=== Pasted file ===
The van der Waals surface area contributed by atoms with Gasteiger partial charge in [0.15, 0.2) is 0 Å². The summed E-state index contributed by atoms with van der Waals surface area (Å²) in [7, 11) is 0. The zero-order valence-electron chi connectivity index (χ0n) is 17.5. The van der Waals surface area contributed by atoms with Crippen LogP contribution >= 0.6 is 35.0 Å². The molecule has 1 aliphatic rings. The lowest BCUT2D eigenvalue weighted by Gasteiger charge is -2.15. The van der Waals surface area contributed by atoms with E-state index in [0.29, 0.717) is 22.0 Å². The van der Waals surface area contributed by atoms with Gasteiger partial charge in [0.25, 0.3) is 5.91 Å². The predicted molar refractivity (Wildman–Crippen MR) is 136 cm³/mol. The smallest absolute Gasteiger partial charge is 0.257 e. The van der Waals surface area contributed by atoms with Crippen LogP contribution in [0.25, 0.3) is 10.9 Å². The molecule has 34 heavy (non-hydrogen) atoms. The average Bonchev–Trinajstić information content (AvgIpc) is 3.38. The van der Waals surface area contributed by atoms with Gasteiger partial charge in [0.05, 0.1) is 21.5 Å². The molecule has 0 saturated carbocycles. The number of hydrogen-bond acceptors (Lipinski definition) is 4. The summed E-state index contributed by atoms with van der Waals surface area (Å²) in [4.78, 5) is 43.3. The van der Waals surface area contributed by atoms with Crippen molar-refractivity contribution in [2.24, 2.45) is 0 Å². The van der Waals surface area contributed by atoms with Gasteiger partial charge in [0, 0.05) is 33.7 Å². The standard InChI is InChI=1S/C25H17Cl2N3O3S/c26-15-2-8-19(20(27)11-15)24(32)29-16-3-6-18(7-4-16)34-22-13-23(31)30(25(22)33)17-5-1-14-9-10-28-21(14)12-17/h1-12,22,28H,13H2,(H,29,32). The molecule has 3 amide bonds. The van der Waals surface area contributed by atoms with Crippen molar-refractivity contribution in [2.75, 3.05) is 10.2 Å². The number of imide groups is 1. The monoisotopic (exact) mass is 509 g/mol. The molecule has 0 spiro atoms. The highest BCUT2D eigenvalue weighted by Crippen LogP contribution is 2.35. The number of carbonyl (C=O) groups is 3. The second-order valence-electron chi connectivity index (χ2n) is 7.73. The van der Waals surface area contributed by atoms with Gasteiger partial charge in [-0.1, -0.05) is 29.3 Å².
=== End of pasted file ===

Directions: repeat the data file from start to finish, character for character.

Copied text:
The van der Waals surface area contributed by atoms with Gasteiger partial charge in [0.15, 0.2) is 0 Å². The summed E-state index contributed by atoms with van der Waals surface area (Å²) in [7, 11) is 0. The zero-order valence-electron chi connectivity index (χ0n) is 17.5. The van der Waals surface area contributed by atoms with Crippen LogP contribution >= 0.6 is 35.0 Å². The molecule has 1 aliphatic rings. The lowest BCUT2D eigenvalue weighted by Gasteiger charge is -2.15. The van der Waals surface area contributed by atoms with E-state index in [0.29, 0.717) is 22.0 Å². The van der Waals surface area contributed by atoms with Gasteiger partial charge in [0.25, 0.3) is 5.91 Å². The predicted molar refractivity (Wildman–Crippen MR) is 136 cm³/mol. The smallest absolute Gasteiger partial charge is 0.257 e. The van der Waals surface area contributed by atoms with Crippen LogP contribution in [0.25, 0.3) is 10.9 Å². The molecule has 34 heavy (non-hydrogen) atoms. The average Bonchev–Trinajstić information content (AvgIpc) is 3.38. The van der Waals surface area contributed by atoms with Gasteiger partial charge in [0.05, 0.1) is 21.5 Å². The molecule has 0 saturated carbocycles. The number of hydrogen-bond acceptors (Lipinski definition) is 4. The summed E-state index contributed by atoms with van der Waals surface area (Å²) in [4.78, 5) is 43.3. The van der Waals surface area contributed by atoms with Crippen molar-refractivity contribution in [2.24, 2.45) is 0 Å². The van der Waals surface area contributed by atoms with Gasteiger partial charge in [0, 0.05) is 33.7 Å². The standard InChI is InChI=1S/C25H17Cl2N3O3S/c26-15-2-8-19(20(27)11-15)24(32)29-16-3-6-18(7-4-16)34-22-13-23(31)30(25(22)33)17-5-1-14-9-10-28-21(14)12-17/h1-12,22,28H,13H2,(H,29,32). The molecule has 3 amide bonds. The van der Waals surface area contributed by atoms with Crippen molar-refractivity contribution in [2.75, 3.05) is 10.2 Å². The number of imide groups is 1. The monoisotopic (exact) mass is 509 g/mol. The molecule has 0 spiro atoms. The highest BCUT2D eigenvalue weighted by Crippen LogP contribution is 2.35. The number of carbonyl (C=O) groups is 3. The second-order valence-electron chi connectivity index (χ2n) is 7.73. The van der Waals surface area contributed by atoms with Gasteiger partial charge in [-0.1, -0.05) is 29.3 Å².